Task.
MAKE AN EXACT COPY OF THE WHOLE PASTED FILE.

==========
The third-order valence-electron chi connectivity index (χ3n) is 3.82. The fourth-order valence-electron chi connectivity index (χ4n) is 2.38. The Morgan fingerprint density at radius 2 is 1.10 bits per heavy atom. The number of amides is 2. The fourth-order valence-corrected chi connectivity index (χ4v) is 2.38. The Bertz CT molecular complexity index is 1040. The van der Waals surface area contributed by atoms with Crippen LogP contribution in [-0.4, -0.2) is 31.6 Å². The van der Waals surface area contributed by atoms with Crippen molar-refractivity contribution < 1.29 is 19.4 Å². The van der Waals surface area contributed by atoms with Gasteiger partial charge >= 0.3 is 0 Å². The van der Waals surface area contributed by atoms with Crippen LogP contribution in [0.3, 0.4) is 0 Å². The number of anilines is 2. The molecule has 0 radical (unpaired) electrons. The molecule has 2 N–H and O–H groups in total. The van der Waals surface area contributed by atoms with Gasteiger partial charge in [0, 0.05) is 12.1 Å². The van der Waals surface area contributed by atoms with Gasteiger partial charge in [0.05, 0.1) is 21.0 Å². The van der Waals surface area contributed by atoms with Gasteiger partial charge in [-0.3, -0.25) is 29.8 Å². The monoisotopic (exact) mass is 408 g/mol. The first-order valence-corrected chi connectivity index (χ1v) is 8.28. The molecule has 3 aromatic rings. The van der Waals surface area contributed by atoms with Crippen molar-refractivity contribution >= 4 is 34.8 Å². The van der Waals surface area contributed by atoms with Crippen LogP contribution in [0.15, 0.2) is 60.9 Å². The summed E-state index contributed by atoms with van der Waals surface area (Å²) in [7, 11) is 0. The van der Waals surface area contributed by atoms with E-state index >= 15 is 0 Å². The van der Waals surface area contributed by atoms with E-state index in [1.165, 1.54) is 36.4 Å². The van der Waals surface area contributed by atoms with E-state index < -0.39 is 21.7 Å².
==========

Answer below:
The third-order valence-electron chi connectivity index (χ3n) is 3.82. The fourth-order valence-electron chi connectivity index (χ4n) is 2.38. The Morgan fingerprint density at radius 2 is 1.10 bits per heavy atom. The number of amides is 2. The fourth-order valence-corrected chi connectivity index (χ4v) is 2.38. The Bertz CT molecular complexity index is 1040. The van der Waals surface area contributed by atoms with Crippen LogP contribution in [-0.4, -0.2) is 31.6 Å². The van der Waals surface area contributed by atoms with Crippen molar-refractivity contribution < 1.29 is 19.4 Å². The van der Waals surface area contributed by atoms with Gasteiger partial charge >= 0.3 is 0 Å². The van der Waals surface area contributed by atoms with Crippen LogP contribution in [0.3, 0.4) is 0 Å². The number of anilines is 2. The molecule has 0 radical (unpaired) electrons. The molecule has 2 N–H and O–H groups in total. The van der Waals surface area contributed by atoms with Gasteiger partial charge in [0, 0.05) is 12.1 Å². The van der Waals surface area contributed by atoms with Gasteiger partial charge in [0.05, 0.1) is 21.0 Å². The van der Waals surface area contributed by atoms with Gasteiger partial charge in [-0.3, -0.25) is 29.8 Å². The monoisotopic (exact) mass is 408 g/mol. The first-order valence-corrected chi connectivity index (χ1v) is 8.28. The molecule has 3 aromatic rings. The van der Waals surface area contributed by atoms with Crippen molar-refractivity contribution >= 4 is 34.8 Å². The van der Waals surface area contributed by atoms with Crippen LogP contribution in [0.15, 0.2) is 60.9 Å². The summed E-state index contributed by atoms with van der Waals surface area (Å²) in [7, 11) is 0. The van der Waals surface area contributed by atoms with E-state index >= 15 is 0 Å². The van der Waals surface area contributed by atoms with E-state index in [1.165, 1.54) is 36.4 Å². The van der Waals surface area contributed by atoms with E-state index < -0.39 is 21.7 Å².